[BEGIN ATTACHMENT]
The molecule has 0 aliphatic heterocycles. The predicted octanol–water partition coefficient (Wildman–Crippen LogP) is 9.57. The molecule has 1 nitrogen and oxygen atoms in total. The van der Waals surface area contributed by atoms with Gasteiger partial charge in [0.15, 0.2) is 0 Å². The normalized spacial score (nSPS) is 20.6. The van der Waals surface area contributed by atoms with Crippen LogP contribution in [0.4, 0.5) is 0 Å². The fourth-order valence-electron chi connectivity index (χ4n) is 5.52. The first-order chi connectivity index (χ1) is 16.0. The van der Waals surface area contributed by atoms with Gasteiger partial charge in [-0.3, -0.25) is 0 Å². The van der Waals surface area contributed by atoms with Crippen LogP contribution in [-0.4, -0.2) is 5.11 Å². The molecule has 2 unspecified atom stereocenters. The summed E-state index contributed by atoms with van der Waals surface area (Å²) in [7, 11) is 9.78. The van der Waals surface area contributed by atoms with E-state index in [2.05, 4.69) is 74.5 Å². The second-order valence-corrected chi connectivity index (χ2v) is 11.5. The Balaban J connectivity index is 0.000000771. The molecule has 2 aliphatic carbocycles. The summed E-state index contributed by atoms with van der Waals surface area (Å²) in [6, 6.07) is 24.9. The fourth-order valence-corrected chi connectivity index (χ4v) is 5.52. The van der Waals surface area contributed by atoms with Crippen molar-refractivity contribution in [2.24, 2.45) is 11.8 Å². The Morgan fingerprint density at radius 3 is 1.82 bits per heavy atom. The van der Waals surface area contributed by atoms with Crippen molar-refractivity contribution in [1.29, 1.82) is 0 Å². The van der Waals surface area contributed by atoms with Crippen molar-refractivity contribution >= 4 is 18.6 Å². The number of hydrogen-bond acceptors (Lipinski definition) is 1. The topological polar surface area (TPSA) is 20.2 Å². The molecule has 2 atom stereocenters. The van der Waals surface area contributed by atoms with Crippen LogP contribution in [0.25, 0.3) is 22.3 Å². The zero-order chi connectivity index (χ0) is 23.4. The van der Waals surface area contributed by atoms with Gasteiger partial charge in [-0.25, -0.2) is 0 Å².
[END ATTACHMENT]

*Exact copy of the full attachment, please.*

The molecule has 0 aliphatic heterocycles. The predicted octanol–water partition coefficient (Wildman–Crippen LogP) is 9.57. The molecule has 1 nitrogen and oxygen atoms in total. The van der Waals surface area contributed by atoms with Gasteiger partial charge in [0.15, 0.2) is 0 Å². The normalized spacial score (nSPS) is 20.6. The van der Waals surface area contributed by atoms with Crippen LogP contribution in [0.4, 0.5) is 0 Å². The fourth-order valence-electron chi connectivity index (χ4n) is 5.52. The first-order chi connectivity index (χ1) is 16.0. The van der Waals surface area contributed by atoms with Gasteiger partial charge in [-0.3, -0.25) is 0 Å². The van der Waals surface area contributed by atoms with Crippen LogP contribution in [-0.4, -0.2) is 5.11 Å². The molecule has 2 unspecified atom stereocenters. The summed E-state index contributed by atoms with van der Waals surface area (Å²) in [7, 11) is 9.78. The van der Waals surface area contributed by atoms with E-state index in [2.05, 4.69) is 74.5 Å². The second-order valence-corrected chi connectivity index (χ2v) is 11.5. The Balaban J connectivity index is 0.000000771. The molecule has 2 aliphatic carbocycles. The summed E-state index contributed by atoms with van der Waals surface area (Å²) in [6, 6.07) is 24.9. The fourth-order valence-corrected chi connectivity index (χ4v) is 5.52. The van der Waals surface area contributed by atoms with Crippen molar-refractivity contribution in [2.24, 2.45) is 11.8 Å². The Morgan fingerprint density at radius 3 is 1.82 bits per heavy atom. The van der Waals surface area contributed by atoms with Crippen molar-refractivity contribution in [1.29, 1.82) is 0 Å². The van der Waals surface area contributed by atoms with Crippen molar-refractivity contribution >= 4 is 18.6 Å². The number of hydrogen-bond acceptors (Lipinski definition) is 1. The topological polar surface area (TPSA) is 20.2 Å². The molecule has 2 atom stereocenters. The van der Waals surface area contributed by atoms with Crippen LogP contribution in [0.25, 0.3) is 22.3 Å². The zero-order chi connectivity index (χ0) is 23.4. The van der Waals surface area contributed by atoms with Gasteiger partial charge in [-0.25, -0.2) is 0 Å².